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*To*: Erik Rauch <rauch>*Subject*: Re: local units*From*: Chris Handley <CHandley@GANDALF.OTAGO.AC.NZ>*Date*: Thu, 7 Oct 1993 09:48:10 GMT+1200*Organization*: University of Otago*Reply-To*: Chris Handley <CHandley@GANDALF.OTAGO.AC.NZ>*Sender*: Lojban list <LOJBAN%CUVMB.bitnet@YaleVM.YCC.YALE.EDU>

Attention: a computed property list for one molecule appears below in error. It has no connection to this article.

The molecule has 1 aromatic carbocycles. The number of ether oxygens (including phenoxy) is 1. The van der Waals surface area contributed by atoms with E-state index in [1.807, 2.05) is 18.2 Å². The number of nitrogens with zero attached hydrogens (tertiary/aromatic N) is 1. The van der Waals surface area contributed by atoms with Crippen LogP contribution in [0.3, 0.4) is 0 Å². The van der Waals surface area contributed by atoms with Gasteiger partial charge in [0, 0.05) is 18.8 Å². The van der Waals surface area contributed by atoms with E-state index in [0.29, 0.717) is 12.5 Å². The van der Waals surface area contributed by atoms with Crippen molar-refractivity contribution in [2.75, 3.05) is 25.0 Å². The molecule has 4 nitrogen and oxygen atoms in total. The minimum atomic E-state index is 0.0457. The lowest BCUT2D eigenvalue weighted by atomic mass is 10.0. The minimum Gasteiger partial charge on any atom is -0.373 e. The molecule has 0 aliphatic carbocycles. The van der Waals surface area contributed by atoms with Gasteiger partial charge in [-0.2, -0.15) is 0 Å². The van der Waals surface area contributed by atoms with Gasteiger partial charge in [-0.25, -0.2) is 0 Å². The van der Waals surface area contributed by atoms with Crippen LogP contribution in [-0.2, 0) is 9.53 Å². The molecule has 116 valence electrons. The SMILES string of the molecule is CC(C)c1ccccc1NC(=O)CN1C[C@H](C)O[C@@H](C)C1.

John Cowan: > 1 gigasecond = 31 years 251 days 13 hours 34 minutes 51.52 seconds > ^^? >(assuming all years are 365.2422 days long exactly). The _tropical_year (which is the one we use because it stays in time with the seasons) is measured as 365.24219 (or 365.24220 depending on which reference you choose) is usually _defined_ as 31,556,926 seconds. (In fact, for some time the second was defined as that part of the year 1900, until more modern methods took over). Every so often a leap second is added, to allow for inaccuracies in measurement, changes in the speeds of rotation and revolution, etc. BTW, the current method of specifying leap years (+1/4 -1/100 +1/400 -1/4000) is accurate for about 20,000 years. An alternative would be (+1/4 - 1/128) is accurate for about 400,000 years. Which is 'better'? ====================================================================== Chris Handley chandley@otago.ac.nz Dept of Computer Science Ph (+64) 3-479-8499 University of Otago Fax (+64) 3-479-8577 Dunedin, NZ ______________________________________________________________________ There are three types of Computer Scientist: those who can count and those who can't.

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